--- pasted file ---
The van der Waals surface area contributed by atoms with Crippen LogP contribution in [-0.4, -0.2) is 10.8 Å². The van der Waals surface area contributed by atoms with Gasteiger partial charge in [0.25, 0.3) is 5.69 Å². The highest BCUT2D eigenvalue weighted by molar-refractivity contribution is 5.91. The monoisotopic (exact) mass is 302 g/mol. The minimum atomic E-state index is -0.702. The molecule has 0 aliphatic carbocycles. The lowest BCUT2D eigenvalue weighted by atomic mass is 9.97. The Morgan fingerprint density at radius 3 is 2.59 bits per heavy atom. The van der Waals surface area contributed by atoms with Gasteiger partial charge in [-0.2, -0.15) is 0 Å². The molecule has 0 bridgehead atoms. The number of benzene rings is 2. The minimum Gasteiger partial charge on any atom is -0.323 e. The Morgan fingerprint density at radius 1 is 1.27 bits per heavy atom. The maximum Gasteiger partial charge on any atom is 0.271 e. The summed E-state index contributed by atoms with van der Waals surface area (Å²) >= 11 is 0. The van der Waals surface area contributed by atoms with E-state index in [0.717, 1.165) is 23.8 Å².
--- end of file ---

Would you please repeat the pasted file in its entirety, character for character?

The van der Waals surface area contributed by atoms with Crippen LogP contribution in [-0.4, -0.2) is 10.8 Å². The van der Waals surface area contributed by atoms with Gasteiger partial charge in [0.25, 0.3) is 5.69 Å². The highest BCUT2D eigenvalue weighted by molar-refractivity contribution is 5.91. The monoisotopic (exact) mass is 302 g/mol. The minimum atomic E-state index is -0.702. The molecule has 0 aliphatic carbocycles. The lowest BCUT2D eigenvalue weighted by atomic mass is 9.97. The Morgan fingerprint density at radius 3 is 2.59 bits per heavy atom. The van der Waals surface area contributed by atoms with Gasteiger partial charge in [-0.2, -0.15) is 0 Å². The molecule has 0 bridgehead atoms. The number of benzene rings is 2. The minimum Gasteiger partial charge on any atom is -0.323 e. The Morgan fingerprint density at radius 1 is 1.27 bits per heavy atom. The maximum Gasteiger partial charge on any atom is 0.271 e. The summed E-state index contributed by atoms with van der Waals surface area (Å²) >= 11 is 0. The van der Waals surface area contributed by atoms with E-state index in [0.717, 1.165) is 23.8 Å².